Three hundred people from Philadelphia are serving life in prison without the possibility of parole sentences for crimes they committed when they were juveniles. When the U.S. Supreme Court banned mandatory life without parole for juveniles in 2012 in Miller v. Alabama, Pennsylvania decided not to apply the decision retroactively to those already serving juvenile life without parole (JLWOP) sentences. However, earlier this year in 2016, the Supreme Court decided in Montgomery v. Louisiana that the ban on mandatory JLWOP had to be applied retroactively. Prosecutors across the country now have to decide how to handle these cases.

Philadelphia County is preparing to hold hundreds of resentencing hearings to determine the fate of every person currently serving a JLWOP sentence.

The Fair Punishment Project’s new report, Juvenile Life Without Parole in Philadelphia: A Time for Hope?, produced in conjunction with Phillips Black, explores why Philadelphia District Attorney Seth Williams should take this opportunity to reexamine his approach to juvenile life without parole, and urges him to abandon Philadelphia County’s status as an “extreme outlier” on the issue.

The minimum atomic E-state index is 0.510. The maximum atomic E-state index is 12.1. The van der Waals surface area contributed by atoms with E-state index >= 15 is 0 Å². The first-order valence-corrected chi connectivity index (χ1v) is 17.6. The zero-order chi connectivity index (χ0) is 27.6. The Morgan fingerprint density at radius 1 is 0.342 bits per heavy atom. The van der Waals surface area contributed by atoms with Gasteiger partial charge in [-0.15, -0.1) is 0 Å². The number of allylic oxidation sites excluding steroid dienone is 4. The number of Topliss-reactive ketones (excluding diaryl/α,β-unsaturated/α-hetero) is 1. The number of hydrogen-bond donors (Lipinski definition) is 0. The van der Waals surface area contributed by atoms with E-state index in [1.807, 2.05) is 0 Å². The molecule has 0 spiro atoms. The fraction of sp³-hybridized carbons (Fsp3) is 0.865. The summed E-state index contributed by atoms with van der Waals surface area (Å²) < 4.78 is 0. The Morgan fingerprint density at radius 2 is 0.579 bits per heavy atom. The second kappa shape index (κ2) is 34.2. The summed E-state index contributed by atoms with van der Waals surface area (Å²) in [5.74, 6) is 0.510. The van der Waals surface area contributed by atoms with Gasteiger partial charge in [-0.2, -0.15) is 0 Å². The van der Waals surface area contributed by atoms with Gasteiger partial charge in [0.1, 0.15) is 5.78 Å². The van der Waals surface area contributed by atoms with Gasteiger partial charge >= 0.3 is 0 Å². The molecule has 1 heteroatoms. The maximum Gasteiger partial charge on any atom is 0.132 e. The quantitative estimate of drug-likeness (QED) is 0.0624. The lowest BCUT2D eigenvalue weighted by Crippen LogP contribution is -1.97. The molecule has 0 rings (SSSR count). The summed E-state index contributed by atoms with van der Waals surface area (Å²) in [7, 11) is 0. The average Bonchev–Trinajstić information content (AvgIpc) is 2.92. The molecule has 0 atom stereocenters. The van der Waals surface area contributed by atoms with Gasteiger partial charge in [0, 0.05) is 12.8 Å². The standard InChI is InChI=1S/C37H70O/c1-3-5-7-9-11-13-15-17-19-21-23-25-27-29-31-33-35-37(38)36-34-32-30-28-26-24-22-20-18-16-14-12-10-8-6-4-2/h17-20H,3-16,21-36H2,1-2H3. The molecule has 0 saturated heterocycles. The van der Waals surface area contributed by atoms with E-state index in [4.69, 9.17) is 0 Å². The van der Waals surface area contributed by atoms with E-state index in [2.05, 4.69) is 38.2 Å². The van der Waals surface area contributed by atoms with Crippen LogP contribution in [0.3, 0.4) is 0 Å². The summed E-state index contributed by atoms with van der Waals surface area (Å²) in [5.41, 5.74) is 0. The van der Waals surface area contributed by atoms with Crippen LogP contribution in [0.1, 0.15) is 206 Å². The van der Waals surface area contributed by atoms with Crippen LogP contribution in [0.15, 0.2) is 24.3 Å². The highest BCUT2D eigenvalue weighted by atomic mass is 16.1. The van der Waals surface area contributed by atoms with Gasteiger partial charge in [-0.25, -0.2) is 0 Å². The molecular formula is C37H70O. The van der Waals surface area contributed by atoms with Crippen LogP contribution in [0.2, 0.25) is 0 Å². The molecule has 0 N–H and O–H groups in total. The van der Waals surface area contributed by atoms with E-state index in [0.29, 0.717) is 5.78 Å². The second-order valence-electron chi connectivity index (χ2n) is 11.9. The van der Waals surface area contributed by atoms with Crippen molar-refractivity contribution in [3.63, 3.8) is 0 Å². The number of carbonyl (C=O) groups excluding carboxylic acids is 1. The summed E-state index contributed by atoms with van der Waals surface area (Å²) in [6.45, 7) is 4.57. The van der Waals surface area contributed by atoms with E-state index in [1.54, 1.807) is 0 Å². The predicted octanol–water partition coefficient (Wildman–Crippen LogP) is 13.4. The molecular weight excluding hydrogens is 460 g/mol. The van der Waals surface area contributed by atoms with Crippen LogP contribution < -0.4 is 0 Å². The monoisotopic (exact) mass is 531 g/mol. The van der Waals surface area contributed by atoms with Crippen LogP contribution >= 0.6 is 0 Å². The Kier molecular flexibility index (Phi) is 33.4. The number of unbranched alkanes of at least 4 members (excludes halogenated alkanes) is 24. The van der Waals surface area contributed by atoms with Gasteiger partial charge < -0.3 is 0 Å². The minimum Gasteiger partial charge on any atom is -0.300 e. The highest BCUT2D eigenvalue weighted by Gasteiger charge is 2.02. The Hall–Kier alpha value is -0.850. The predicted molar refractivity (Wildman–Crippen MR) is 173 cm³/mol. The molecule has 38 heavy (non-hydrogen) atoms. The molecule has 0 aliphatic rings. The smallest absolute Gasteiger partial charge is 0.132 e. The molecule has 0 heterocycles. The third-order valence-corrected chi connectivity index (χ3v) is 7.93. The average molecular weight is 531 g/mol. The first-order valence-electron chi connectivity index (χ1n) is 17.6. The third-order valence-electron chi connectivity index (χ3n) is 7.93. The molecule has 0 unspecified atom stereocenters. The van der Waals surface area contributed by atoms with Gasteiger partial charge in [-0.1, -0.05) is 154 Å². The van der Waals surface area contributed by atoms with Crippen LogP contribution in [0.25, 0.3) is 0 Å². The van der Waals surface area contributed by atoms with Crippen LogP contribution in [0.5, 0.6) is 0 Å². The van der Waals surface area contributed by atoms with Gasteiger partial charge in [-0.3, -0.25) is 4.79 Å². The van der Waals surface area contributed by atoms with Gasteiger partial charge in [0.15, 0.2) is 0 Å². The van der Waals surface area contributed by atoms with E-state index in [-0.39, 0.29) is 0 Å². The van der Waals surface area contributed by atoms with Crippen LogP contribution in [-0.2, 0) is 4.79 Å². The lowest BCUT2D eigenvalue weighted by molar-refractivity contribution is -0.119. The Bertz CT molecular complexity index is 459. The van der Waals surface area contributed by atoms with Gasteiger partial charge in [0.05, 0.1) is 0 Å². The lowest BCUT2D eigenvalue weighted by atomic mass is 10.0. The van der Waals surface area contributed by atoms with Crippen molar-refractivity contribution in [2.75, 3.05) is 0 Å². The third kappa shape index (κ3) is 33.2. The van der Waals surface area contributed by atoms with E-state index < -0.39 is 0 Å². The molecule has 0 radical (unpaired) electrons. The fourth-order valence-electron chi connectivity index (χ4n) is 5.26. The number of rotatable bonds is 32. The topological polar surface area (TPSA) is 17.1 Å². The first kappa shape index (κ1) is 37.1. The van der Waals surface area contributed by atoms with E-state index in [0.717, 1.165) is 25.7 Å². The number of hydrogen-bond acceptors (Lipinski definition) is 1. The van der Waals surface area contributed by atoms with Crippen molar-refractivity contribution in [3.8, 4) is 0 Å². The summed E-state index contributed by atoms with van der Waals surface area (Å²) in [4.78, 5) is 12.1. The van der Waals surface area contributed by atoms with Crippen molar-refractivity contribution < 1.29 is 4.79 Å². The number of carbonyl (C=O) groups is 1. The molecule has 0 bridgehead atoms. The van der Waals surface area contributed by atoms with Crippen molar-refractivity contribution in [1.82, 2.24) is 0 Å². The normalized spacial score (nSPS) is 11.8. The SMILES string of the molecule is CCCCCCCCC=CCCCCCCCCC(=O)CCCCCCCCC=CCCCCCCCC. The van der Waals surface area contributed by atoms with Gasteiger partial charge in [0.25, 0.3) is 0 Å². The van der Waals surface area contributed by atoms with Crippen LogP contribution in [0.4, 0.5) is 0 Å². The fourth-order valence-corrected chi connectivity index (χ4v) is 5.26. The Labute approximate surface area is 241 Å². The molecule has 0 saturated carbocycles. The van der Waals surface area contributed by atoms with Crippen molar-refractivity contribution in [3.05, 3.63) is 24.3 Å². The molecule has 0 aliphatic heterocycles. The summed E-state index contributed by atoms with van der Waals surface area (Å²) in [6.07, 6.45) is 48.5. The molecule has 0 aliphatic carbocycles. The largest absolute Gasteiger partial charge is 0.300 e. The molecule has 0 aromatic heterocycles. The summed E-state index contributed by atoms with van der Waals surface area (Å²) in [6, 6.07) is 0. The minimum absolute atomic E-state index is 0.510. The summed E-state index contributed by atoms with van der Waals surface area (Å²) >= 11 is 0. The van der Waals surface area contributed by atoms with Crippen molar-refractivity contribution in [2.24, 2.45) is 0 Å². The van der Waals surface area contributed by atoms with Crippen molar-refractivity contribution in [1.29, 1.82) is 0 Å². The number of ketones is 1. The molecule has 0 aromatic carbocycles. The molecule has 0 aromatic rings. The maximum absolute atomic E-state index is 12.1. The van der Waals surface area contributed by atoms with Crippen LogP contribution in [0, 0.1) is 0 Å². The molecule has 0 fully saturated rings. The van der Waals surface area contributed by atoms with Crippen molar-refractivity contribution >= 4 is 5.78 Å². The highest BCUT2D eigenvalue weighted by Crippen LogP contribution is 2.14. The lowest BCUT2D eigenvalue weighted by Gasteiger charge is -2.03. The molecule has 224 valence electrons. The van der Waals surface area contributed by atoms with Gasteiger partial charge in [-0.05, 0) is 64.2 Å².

The report also notes that the U.S. Supreme Court created a new substantive standard in Miller for assessing when juveniles can receive a life without parole sentence, finding that the sentence is only appropriate in extremely rare case where a juvenile is determined to be “irreparably corrupt.”

The report also provides insight into how some of the individuals sentenced as juveniles in Philadelphia have grown into insightful, introspective, and reformed men. It features Freddie Nole, who has won awards for his outstanding community service. He committed his crime at 17 and has since served 47 years in prison.

The Fair Punishment Project urges Seth Williams to take into account the new standard set by the U.S. Supreme Court as he reconsiders the sentences of the individuals serving JLWOP sentences. If he looks closely, he will see that many of the individuals serving life without parole sentences for crimes they committed as juveniles are not the same as the children that were locked up many years ago.